Monday, January 23, 2017

Mini-Review: Between the World and Me by Ta-Nehisi Coates

Between the World and Me by Ta-Nehisi Coates. Spiegel & Grau, 2015. Hardcover. 152 pages.

The reason I decided to make this a mini-review today is because I feel as if there is not much I can say about this book that would truly do it justice.  This is a book that is better read about than told about. It was the breakout bestseller of 2015, and after reading it, I completely understand (and I also now understand also why it took 10+ months to get it from my library's waiting list!).

Between the World and Me is a heavy book; it is honest, raw, and will speak to you in ways you likely haven't experienced before. The message I received from this book is a well-versed, carefully laid out version of a lot of the things that I have been hearing from many people - both online and in person - lately. Having everything collected together in this coherent, sincere, and informative book really helped me to understand many of these racial issues better.

This book is set up in the form of Coates writing a letter to his son, and I think this makes the entire book that much heavier. This is real, this is life, and this is a must-read. Even if you aren't fully on board with everything you read - that's okay, because it opens up the discussion, and you can introduce this book to your friends and family and explore what Coates is saying together. And did I mention how small this book is? It's just a tiny book, coming in at only 152 pages, and the book itself is a bit shorter than most hardcovers, so it is definitely doable and won't take up much of your time -- but hopefully its contents will stay with you much longer.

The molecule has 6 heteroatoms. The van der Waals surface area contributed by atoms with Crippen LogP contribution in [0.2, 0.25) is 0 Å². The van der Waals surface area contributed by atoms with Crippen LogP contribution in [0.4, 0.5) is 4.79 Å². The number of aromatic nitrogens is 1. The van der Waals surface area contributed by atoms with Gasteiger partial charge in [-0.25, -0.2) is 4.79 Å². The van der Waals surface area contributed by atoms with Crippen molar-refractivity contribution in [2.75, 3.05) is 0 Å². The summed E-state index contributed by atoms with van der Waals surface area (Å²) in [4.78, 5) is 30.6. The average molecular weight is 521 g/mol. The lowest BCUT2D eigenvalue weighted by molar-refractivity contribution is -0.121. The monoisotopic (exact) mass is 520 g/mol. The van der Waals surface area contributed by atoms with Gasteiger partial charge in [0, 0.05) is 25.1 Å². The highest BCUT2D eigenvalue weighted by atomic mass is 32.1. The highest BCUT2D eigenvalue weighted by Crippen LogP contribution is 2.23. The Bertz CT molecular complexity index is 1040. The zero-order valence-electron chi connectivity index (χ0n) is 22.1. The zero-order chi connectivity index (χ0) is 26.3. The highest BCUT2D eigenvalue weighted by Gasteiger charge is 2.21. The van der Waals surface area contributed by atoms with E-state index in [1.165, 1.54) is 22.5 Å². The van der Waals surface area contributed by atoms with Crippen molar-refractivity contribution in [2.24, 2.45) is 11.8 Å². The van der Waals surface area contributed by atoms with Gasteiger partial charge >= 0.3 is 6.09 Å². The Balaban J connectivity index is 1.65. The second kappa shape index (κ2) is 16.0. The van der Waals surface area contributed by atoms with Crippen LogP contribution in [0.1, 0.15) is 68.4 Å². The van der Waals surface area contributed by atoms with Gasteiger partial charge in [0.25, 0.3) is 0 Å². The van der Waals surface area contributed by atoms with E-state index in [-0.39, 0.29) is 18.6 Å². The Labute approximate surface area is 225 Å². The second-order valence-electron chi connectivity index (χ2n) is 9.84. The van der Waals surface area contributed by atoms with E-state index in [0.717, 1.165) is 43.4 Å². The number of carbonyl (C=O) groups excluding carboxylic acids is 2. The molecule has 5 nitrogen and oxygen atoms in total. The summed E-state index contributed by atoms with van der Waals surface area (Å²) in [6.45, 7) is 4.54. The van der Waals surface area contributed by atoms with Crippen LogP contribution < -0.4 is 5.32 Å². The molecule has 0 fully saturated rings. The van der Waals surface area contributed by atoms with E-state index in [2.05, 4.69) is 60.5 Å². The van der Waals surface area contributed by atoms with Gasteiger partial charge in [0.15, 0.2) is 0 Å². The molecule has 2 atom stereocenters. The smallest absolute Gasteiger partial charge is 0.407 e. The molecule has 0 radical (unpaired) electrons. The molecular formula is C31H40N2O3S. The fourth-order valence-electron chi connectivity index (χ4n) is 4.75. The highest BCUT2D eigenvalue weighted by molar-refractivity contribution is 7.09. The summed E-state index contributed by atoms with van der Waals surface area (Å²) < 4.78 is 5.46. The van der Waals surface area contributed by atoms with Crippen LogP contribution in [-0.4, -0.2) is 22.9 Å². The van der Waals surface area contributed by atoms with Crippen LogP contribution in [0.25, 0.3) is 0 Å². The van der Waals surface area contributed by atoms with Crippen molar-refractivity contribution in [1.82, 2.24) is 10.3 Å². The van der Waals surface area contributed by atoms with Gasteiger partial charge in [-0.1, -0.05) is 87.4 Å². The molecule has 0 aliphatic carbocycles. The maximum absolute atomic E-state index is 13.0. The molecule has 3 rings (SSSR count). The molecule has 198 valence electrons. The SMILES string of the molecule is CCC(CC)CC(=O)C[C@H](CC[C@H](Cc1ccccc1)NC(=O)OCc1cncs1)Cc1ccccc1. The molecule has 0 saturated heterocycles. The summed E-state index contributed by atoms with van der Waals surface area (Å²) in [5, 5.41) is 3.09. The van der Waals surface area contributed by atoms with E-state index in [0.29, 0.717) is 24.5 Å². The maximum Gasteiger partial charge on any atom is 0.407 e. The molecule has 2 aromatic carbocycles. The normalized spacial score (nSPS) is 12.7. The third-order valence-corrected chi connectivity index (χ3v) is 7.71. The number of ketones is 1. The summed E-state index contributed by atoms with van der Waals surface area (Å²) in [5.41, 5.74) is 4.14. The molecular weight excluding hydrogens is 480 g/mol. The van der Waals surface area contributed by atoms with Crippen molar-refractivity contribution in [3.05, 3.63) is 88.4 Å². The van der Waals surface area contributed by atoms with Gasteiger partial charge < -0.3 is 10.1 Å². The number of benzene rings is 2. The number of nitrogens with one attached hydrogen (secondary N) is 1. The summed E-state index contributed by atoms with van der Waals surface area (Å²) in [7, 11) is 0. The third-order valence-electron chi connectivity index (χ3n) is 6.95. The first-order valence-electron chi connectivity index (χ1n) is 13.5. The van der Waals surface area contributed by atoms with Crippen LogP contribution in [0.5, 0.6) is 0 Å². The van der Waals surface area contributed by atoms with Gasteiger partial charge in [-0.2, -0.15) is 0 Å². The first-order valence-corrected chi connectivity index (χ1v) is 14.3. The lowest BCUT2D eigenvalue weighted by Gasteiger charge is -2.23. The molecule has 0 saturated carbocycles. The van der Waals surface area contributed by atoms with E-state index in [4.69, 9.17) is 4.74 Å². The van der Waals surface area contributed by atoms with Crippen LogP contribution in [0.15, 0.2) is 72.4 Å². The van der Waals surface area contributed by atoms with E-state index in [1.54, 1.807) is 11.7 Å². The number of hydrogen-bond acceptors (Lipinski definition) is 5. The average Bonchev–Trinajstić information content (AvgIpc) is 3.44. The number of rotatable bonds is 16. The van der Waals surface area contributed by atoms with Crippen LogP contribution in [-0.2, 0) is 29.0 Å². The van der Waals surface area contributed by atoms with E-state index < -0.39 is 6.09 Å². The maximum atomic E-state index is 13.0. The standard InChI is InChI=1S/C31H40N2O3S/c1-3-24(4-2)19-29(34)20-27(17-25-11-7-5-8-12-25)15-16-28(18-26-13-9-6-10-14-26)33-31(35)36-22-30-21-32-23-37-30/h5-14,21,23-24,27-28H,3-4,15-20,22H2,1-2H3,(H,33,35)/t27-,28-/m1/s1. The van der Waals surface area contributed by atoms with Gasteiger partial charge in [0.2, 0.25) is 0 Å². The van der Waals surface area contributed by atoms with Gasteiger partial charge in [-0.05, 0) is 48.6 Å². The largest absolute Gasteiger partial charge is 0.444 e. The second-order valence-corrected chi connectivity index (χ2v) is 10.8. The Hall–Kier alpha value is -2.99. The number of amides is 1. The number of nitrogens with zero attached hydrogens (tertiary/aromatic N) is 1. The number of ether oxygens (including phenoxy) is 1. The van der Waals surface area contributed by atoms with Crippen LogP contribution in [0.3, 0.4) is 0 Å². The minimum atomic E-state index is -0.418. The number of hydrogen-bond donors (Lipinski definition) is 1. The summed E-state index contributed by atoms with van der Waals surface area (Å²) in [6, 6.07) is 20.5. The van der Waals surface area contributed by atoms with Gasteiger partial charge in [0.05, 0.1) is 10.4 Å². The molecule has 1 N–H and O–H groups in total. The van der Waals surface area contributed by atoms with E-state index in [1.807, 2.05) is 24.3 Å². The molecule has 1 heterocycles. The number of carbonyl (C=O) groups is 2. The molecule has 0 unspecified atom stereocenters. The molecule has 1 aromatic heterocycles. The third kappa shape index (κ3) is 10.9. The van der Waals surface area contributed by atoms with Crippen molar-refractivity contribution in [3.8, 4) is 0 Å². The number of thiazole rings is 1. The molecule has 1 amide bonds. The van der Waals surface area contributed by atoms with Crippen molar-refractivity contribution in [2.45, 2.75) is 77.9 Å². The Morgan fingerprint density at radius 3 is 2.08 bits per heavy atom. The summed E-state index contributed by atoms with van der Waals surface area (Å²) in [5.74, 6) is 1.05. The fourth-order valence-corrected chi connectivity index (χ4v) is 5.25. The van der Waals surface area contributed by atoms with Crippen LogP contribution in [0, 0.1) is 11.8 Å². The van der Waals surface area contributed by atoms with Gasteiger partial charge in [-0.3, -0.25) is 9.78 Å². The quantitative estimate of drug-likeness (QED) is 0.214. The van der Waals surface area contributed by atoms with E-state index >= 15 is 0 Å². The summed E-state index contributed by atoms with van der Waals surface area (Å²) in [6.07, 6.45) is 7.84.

1. You have me wanting to give this one another try. I tried to read it last year and just couldn't get very far into it. I wondered at the time if I might like it better as an audiobook.

  2. Very thoughtful review. This reminds me a bit of the documentary 13th, probably because I just saw it recently and it was also very heavy and eye opening (I would also recommend it if you haven't seen it yet - it's on Netflix). But the format of this as the author writing to his son - that is stand out, very interesting (and I can see how it would make the book that much more heavy and real). I'll have to check this out sometime (hopefully my library wait is a bit shorter!).